Washington politicians are frequently pilloried for moving too slowly to respond to emerging problems, and while the adage has proven true regarding the federal sector's response to cyber-security thus far, the U.S. government is making slow progress in addressing the issue, experts maintain.
A panel of government and private sector security officials presenting at the ongoing RSA Conference 2008 on Tuesday admitted that Congress and the White House should have moved faster to address cyber-security challenges, both within the U.S. and in terms of protecting national interests abroad.
[ For more security coverage, see InfoWorld's special report on the RSA Conference 2008 ]
But legislators are trying desperately to play catch-up and make headway in some areas of bolstering related laws and policies, the experts said.
Congress, White House begin cutting red tape
In addition to President Bush's recent cyber-security initiative, most details of which remain classified, Congress is attempting to break down bureaucratic barriers that have made it hard to create new laws and policies governing cyber-security and the prosecution of computer-based crimes, said Rep. James Langevin (D-RI), who was given a public policy award at the show for his work on the problem.
"Cyber-security has been one of those areas that was largely ignored by the government, and we got a huge wake-up call when we realized how vulnerable we are to cyber-penetration across all areas of government," Langevin said. "But at least now we are looking at how secure federal government networks are and taking some of the steps needed to better secure [them]. At the president's direction we are creating this new cyber-security initiative, so we feel that the federal government is moving in the right direction."
In addition to finally receiving greater support for security-related efforts from the White House, there are ongoing efforts within Congress to reduce some of the bureaucratic issues that have made the federal government's response extremely challenging -- namely by reducing the number of committees that lawmakers working in the area must report to in the course of trying to advance their efforts.
"A lot of this is boiling down to collaboration. We often try everything but collaboration first -- and I can tell you this because there are dozens of oversight committees overlooking the Department of Homeland Security -- but we're working with Congress to get through some of the knotty issues," said Greg Garcia, assistant secretary for cyber security and communications for the Department of Homeland Security.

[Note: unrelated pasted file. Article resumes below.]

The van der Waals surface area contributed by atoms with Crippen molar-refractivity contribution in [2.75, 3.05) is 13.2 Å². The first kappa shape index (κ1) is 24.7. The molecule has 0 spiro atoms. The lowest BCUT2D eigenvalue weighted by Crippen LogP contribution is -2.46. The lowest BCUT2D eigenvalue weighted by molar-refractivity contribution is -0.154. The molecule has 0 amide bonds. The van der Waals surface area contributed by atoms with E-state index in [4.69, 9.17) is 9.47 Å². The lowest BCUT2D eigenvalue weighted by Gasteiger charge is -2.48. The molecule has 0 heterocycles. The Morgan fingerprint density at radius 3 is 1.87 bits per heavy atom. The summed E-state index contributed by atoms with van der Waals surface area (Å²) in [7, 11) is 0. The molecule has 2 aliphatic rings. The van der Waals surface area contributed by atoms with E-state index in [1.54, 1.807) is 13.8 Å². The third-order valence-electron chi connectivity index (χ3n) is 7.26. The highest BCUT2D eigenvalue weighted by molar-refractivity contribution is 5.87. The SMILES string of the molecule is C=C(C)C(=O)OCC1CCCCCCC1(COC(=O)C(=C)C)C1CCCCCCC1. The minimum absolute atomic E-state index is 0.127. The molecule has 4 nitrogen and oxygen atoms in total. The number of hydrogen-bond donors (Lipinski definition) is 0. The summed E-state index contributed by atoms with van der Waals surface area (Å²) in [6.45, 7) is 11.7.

"This is true for all of us. We need to strengthen federal networks and get our own house in order. And that also applies to everyone else, because we are all connected," Garcia said. "The federal government can manage their network, and hopefully you can manage yours as well. We're only as strong as the weakest link."
Private sector experts agreed that Washington is finally getting more serious about cyber-security, and they observed that some work in the area, such as the Federal Desktop Core Configuration (FDCC) standard -- aimed at speeding security patching times -- and mandates requiring all parties supplying software to the federal government to test their products for security vulnerabilities, will have significant long-term impact.
Allen Paller, director of research at the SANS Institute, said that those specific examples prove the government can make significant improvements when legislators are able to isolate the right opportunities to do so.
"People saw what could work so they made these national mandates around software sales and systems patching, and every company in the nation could do the same type of things to help themselves," Paller said. "By working with the vendors instead of blaming software companies for these problems, this type of effort can be helpful for everyone else."
Tough issues remain
Despite those operational improvements, other private sector representatives said the government has not yet addressed some of the toughest issues around computer and Internet security, including the creation of laws that will make it easier for prosecutors to bring cyber-criminals to justice.
Robert Holleyman, chief executive of the Business Software Alliance, said his constituents remain hopeful, yet discouraged, that they will see improvement in those areas anytime soon.
"We really need to ask what's the national policy and [look at] how to deal with legal loopholes that exist today," Holleyman said. "We're making some progress, as with laws that better define the use of botnets and other attacks, but so many people are still finding that their machines have been compromised and we need [legal] solutions to that.
"Part of the challenge is getting Congress to move on these issues. We've supported broader federal legislation for data breaches, around notification, around how people are informed. But the political realities are that it remains highly unlikely that this will get accomplished," he said. "There are so many constituencies involved in the process and in some senses they're only getting started with these problems."